The Limpkin Times

Apalachee Audubon Society Mission Statement:
Protection of the environment through education,
appreciation and conservation.

February 2019

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President's Message

The other day, I was driving down the road in downtown Tallahassee when an action took place that shocked me. A car pulled out right in front of me, causing me to slam on my brakes. But this is not a new thing in Tallahassee. What shocked me was what happened next. The young man rolled down the window of his tinted Ford Mustang and threw a full garbage bag of trash out the window. 
As I picked up the bag, I realized how much work we as conservationists have in front of us. Whether people are dumping trash out of their car, trapping songbirds to sell, draining wetlands, or simply remaining indifferent about the threats facing our natural is clear that we have much to do.
That's why I'm proud to be in the company of all of you. I watch as Betsy Sullivan volunteers her Saturday afternoon to teach young kids about bird adaptations. I count bags of trash picked up by our members at a Big Bend Chapter of the Sierra Club event at St. Marks National Wildlife Refuge. I listen to eastern bluebirds singing from the top of a purple martin structure that Donna Legare and Jody Walthall helped to install. These things, and so many others, make me proud.
You all are helping to fight the good fight. Keep it up. 

-Peter Kleinhenz
President, Apalachee Audubon

In This Issue:

Native Nurseries Workshops

AAS Funding Opportunities

St Mark's Cleanup a Success

Wildlife-Friendly Yard Tour - Volunteers needed

Apalachee Audubon Wins Award

Wanted: Purple Martin and Eastern Bluebird Volunteers

The Hazards of Monofilament Line

Backyard Discovery at the Grove

Florida Trail Association Event

Conservation Action

Upcoming Field Trips
Lake Jackson
Saturday, February 2, 2019
8:00 AM 11:00 AM

Meet at Okeeheepkee Prairie Park at 8:00am. This is one of the best places in Leon County to find marsh specialities like American Bittern, Marsh Wren, Sora, and Virginia Rail. Afterwards, we’ll head to Crowder Road landing, with the possibility of stopping at Lake Jackson Mounds Archaeological State Park afterwards.

Please contact Jeff O'Connell at  if you plan to attend.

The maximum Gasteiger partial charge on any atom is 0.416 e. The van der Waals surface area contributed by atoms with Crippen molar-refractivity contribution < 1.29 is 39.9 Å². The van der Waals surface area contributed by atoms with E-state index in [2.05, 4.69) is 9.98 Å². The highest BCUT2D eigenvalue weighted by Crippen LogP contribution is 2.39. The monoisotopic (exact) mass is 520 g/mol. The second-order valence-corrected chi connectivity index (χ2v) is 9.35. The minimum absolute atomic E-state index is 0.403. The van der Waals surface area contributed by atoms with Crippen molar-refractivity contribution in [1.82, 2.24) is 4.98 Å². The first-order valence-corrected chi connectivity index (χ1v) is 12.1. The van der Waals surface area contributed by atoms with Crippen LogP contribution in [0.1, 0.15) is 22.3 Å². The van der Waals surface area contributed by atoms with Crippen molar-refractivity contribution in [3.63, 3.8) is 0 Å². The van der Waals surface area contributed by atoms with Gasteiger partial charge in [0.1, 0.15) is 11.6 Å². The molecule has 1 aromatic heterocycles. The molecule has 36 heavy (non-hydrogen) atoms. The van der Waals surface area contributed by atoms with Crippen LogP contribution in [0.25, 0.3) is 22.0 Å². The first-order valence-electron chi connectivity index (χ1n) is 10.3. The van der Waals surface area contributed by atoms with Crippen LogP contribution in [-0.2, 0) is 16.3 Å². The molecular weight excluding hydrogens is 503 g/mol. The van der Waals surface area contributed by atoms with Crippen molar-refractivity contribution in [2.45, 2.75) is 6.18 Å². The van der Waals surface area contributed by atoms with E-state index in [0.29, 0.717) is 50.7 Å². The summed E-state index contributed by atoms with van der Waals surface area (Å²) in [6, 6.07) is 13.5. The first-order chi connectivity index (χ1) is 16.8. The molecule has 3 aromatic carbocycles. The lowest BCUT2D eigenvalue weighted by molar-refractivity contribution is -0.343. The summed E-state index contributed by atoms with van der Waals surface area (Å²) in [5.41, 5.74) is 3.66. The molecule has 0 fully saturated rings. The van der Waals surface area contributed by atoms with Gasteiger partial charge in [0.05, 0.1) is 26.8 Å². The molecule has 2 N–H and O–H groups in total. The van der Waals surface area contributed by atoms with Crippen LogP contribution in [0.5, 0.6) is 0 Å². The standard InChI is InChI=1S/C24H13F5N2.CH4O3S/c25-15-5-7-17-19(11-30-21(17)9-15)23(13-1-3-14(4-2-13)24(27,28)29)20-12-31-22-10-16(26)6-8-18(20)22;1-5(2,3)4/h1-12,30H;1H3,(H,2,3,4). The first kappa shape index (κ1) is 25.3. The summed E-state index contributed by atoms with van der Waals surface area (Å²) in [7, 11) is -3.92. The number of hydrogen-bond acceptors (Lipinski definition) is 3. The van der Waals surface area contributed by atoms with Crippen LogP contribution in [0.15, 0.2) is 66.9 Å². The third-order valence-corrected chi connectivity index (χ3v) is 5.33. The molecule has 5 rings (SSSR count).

Beginner's Birding Walk
Optimist Park - Indianhead Acres

Saturday, February 9, 2019
8:00 AM 11:00 AM
We will start off at the park and get familiar with year round visitors like cardinals, chickadees and wrens; then, for those that are able we will walk down along the nature trail, which is around 1/2 mile. 

Please contact Jake Hartung at if you plan to attend.

Visit the  Field Trips web page  for information about upcoming trips.
Chapter Programs
iNaturalist with FWC's Peter Kleinhenz - (Joint Program - Magnolia Chapter of FNPS, AAS & Hairstreak Chapter of NABA)
Thursday, February 7, 2019
7:00 PM 8:30 PM
King Life Science Building
319 Stadium Drive, Tallahassee (see map below)

iNaturalist, a website and a free app, offers unique opportunities to connect people with the outdoors while contributing valuable data. Come learn more about this app and how it can enhance your outdoor experience with Peter Kleinhenz, who oversees FWC's Florida Nature Tracker program.
Living with Wildlife
with Sandy Beck, Education Director, St. Francis Wildlife Association

Thursday, February 21, 2019
7:00 PM - 8:30 PM
King Life Science Building
319 Stadium Drive, Tallahassee (see map below)
Live, non-releasable, native raptors, reptiles and mammals will help Sandy Beck, share their stories, the unique adaptations that enable their species to survive, challenges they face, and specific actions we can take to help them. Also, learn about opportunities to get involved with St. Francis Wildlife.
Bird Friendly Yards: A Panel Discussion featuring Ann Morrow, Donna Legare and Rob Williams

Thursday, March 21, 2019
7:00 PM - 8:30 PM
King Life Science Building
319 Stadium Drive, Tallahassee (see map below)
Come prepared to learn what individuals can do to make their own backyards friendly for birds and wildlife. Our panelists will share from personal experiences how they were able to transform their yards.
Visit the Chapter Programs web page  for information about upcoming events.
Native Nurseries Workshops

1661 Centerville Rd
Tallahassee, FL 32308
(850) 386-8882
Saturday, February 2, 2019
2:00 PM - 3:00 PM

Learn about birds that rely on natural tree cavities and nest boxes during a short slideshow presentation indoors. Then we will move outside to teach the children, with your help, how to build a chickadee or bluebird house. Siblings may work together.

$15.00 plus tax for the pre-cut cedar nest box kit; call to register – class size limited
Don’t forget to bring a hammer!

Saturday, February 9, 2019
10:00 AM -11:00 AM